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Unprecedented Amounts of Money Spent to Attack Democrats This Year

NPR is doing a series on this election cycle’s spate of anonymous attack-ads. Here’s the jist of the problem:

Two such groups advertising in Pittsburgh are Americans for Job Security and the U.S. Chamber of Commerce. Both are 501(c)s, organized under the tax code as nonprofits. The law says they can’t engage in politics as their primary purpose. It also says they can accept unlimited donations and don’t have to report their donors. Couple that with the U.S. Supreme Court’s Citizens United ruling, and you have a wide-open path for corporate money to flow into partisan politics.

Here’s an interesting tidbit buried at the bottom of the story (emphasis mine):

The ads in Pittsburgh attacked candidates of both parties, but the ones attacking Republicans were all from Democratic candidates or party committees, groups that have to disclose their donors. Not one ad from the supposedly nonpolitical groups attacked a Republican. All of those ads are aimed at Democrats.

NPR: ‘Nonpolitical’ Groups Target Democrats In Ad Blitz

And yes, attack ads do work. Read Everything You Think You Know About Politics and Why You’re Wrong for some insights into political campaigns.

Credit where credit is due: Obama and NPR on same-sex couples visitation rights

Same Sex Marriage blushing brides

I criticize Obama frequently, and complain about mainstream media’s tendency to do what Jay Rosen calls he said, she said journalism. I’m often galled by NPR’s practice of the technique (particularly their refusal to call torture torture)

So I was please this morning to hear this report today on Morning Edition: Obama is requiring all hospitals who receive Medicare or Medicaid funding must allow same-sex couple visitation rights. And specifically, I was happy to hear Morning Edition’s journalists calling out conservative spinmeisters on their bullshit. They get both sides of the story, but do what reporters should do when one side of the story is blatantly wrong: they check the facts and provide context.

They call on J.P. Duffy, vice president for communications at the Family Research Council, to comment on the new memo:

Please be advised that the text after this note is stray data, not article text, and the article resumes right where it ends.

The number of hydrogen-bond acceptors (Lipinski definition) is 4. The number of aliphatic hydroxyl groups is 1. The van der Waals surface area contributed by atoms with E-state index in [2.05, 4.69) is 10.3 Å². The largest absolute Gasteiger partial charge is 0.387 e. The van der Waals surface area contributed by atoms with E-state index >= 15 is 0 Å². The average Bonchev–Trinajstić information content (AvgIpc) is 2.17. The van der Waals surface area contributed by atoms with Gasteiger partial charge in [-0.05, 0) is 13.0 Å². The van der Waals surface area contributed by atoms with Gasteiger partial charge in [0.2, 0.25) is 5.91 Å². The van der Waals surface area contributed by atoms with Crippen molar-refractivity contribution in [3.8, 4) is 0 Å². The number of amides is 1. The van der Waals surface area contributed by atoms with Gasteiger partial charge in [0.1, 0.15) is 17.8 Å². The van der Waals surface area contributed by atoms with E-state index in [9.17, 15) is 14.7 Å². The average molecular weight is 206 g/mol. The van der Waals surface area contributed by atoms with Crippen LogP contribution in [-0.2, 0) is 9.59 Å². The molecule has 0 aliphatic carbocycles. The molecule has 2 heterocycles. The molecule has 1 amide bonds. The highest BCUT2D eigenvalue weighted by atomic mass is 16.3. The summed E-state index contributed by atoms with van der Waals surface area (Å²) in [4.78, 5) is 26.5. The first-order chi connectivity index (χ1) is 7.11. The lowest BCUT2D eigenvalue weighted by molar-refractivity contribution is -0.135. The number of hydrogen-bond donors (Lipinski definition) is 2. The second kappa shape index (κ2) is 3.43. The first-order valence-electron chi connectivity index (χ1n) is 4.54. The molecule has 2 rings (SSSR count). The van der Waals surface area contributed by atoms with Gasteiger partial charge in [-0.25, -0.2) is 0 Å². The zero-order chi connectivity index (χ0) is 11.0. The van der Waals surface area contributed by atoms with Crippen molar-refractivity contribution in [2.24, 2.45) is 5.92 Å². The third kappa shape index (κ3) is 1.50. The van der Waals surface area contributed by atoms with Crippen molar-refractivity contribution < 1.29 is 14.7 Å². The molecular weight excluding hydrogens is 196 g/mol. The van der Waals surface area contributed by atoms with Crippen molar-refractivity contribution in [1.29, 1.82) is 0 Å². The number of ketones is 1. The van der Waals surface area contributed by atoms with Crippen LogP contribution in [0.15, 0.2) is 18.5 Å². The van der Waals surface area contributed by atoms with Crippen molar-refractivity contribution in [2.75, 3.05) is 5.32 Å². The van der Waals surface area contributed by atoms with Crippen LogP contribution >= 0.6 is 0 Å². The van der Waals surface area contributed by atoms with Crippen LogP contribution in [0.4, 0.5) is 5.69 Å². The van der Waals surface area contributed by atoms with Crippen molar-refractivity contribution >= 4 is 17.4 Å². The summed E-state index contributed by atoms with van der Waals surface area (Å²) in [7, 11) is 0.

Most hospitals, he said, have no restrictions on same-sex visitation.

But Dr. Jason Schneider, former president of the Gay and Lesbian Medical Association, said that unless a hospital has a formal policy allowing same-sex visitations, gay couples can run into trouble.

“One person in a hospital can make a huge difference — a security guard, a front desk clerk looking at a same-sex partner and saying, ‘You don’t have any right to go back there,’ ” Schneider said. “So I think this directive gives weight to the importance of recognizing the variety and the breadth of how people define families.”

And:

It’s a move that Duffy of the Family Research Council calls “a big-government federal takeover of even the smallest details of the nation’s health care system.”

But this isn’t the first time a president has used Medicare funding to expand access to hospitals.

When President Johnson signed Medicare into law in 1965, many hospitals were racially segregated. That new law said hospitals that received federal Medicare dollars would have to integrate.

This is a commendable move by the Obama administration, and a good example of journalism providing context and fact checking instead of just “telling both sides of the story.” Bravo.

(Photo by SFBart / CC)

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